Economists have a singular method of procedure. There are only two kinds of institutions for them, artificial and natural. The institutions of feudalism are artificial institutions, those of the bourgeoisie are natural institutions. In this they resemble the theologians, who likewise establish two kinds of religion. Every religion which is not theirs is an invention of men, while their own is an emanation from God. When the economists say that present-day relations – the relations of bourgeois production – are natural, they imply that these are the relations in which wealth is created and productive forces developed in conformity with the laws of nature. These relations therefore are themselves natural laws independent of the influence of time. They are eternal laws which must always govern society. Thus, there has been history, but there is no longer any. There has been history, since there were the institutions of feudalism, and in these institutions of feudalism we find quite different relations of production from those of bourgeois society, which the economists try to pass off as natural, and as such, eternal.
Anyone who has taken history will know that they try to pound this tendency (ethnocentrism) out of you in your first classes. The fact is that western capitalism, like all of history, is a result of specific historical circumstances. Why was Britain one of the first to develop? It was surely in large part due to the resources, military and political power it gained from its empire; a similar argument can be made for the U.S. and its ‘treatment’ of the Native American people. As well as empire and slavery, there are other specific historical coincidences that might explain the rise of Europe. For example, there’s an argument to be made that the only reason the large supplies of silver extracted from Latin America did not obliterate Spain and Portugal in a sea of inflation was because China soaked up the demand with its introduction of the silver tax in 1581. Such arguments are, of course, up for debate. What is not up for debate is that historical context is irrelevant in discussing the rise of capitalism.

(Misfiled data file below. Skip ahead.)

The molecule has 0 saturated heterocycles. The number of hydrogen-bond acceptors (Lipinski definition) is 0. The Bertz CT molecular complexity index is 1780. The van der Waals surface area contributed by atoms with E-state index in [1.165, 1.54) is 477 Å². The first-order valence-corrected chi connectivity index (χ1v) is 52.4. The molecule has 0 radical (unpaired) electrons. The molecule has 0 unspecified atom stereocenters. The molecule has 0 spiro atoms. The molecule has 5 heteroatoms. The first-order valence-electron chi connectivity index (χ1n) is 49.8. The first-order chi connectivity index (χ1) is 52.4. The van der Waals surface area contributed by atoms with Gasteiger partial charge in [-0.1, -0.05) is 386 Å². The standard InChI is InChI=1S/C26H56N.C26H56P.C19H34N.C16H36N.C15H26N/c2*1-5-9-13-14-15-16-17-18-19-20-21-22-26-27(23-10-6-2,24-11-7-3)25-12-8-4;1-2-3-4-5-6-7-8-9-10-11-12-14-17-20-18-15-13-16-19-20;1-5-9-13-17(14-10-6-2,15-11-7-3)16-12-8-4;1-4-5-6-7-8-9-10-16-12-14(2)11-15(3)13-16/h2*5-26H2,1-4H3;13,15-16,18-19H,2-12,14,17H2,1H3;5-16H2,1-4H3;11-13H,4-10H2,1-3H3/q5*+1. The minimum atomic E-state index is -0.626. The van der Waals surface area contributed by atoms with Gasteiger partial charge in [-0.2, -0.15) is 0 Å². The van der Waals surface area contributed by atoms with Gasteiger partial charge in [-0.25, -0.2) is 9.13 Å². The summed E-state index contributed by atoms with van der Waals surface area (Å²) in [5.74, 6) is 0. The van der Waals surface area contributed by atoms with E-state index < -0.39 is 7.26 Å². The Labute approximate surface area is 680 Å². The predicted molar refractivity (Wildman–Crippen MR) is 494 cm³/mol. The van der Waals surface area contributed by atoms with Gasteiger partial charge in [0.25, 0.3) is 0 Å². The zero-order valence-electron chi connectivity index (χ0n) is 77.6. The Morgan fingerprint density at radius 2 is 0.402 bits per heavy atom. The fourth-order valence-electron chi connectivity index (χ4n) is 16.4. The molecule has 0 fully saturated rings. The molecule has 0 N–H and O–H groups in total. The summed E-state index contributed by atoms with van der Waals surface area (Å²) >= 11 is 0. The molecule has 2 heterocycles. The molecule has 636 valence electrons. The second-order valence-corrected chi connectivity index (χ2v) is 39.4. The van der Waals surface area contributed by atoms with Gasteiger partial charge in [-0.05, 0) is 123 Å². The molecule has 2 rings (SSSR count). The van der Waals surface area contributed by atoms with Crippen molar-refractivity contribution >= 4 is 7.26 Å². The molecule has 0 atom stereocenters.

Similarly, while I do not subscribe to a strong version of historical materialism (personally I think it seems to lead to an infinite regression), there is obviously a lot of truth in the fact that people’s conditions determine how they behave. An English peasant would have had different beliefs and mannerisms to a member of the feudal class. More strikingly, certain sections of the Inuit refuse to say ‘thank you’ because it implies that you have done someone a favour, rather than simply your duty as a human being. Some civilisations used similar terms for ‘ripping someone off’ and ‘profit.’ Would we have the same attitude toward profit if we used the same word for it as ‘ripping off?’ Surely not.*
Expanding the scope of libertarianism to include property and capitalist relations – as well as their history – would start to raise some interesting questions, such as ‘why do we stop a poor person from eating by force?’ (try to take something from a shop without money and you’ll see what I mean). In fact, I expect a really critical look at capitalism from the perspective of individual freedom would simply collapse propertarian libertarianism into either Marxism, or, even more likely, anarchism (the latter being the true origin of the word ‘libertarian‘).
*These claims come from David Graeber’s Debt: The First 5000 Years.
10. The state is useless at doing anything. We don’t, however, question its ability to define property and enforce contracts effectively.
as well as this:
This got me thinking: public choice theory potentially blows a massive hole in libertarianism, despite being one of the key components in their arsenal.
The history of capitalism offers a natural experiment in how public choice considerations affect the provision of private property and contracts. To put it simply: the private property has been distributed among a select few who have used it to perpetuate wealth inequalities. Contracts have become infallible to the point where ancient laws/traditions such as laws against usury and debt jubilees are currently unthinkable, politically speaking. Private owners of capital used the state to force peasants – who, in the 14th century, worked about a quarter of hours that the average person does now – to work 12 hour days in factories. Landlords have blocked any attempt to tax away their unearned rents.
In fact, the extent of the collusion between the state and capitalist/rentier class in the provision of private property makes overcharging pharmaceutical companies and mortgage lending GSEs look like childsplay in comparison.
Of course, you can argue against public choice theory on the grounds that politicians aren’t rational self-maximising robots, and do have some sense of public duty. You could also argue from a practical perspective – we need to put institutions in place to combat corruption. But this would be opening the door to all sorts of statist policies.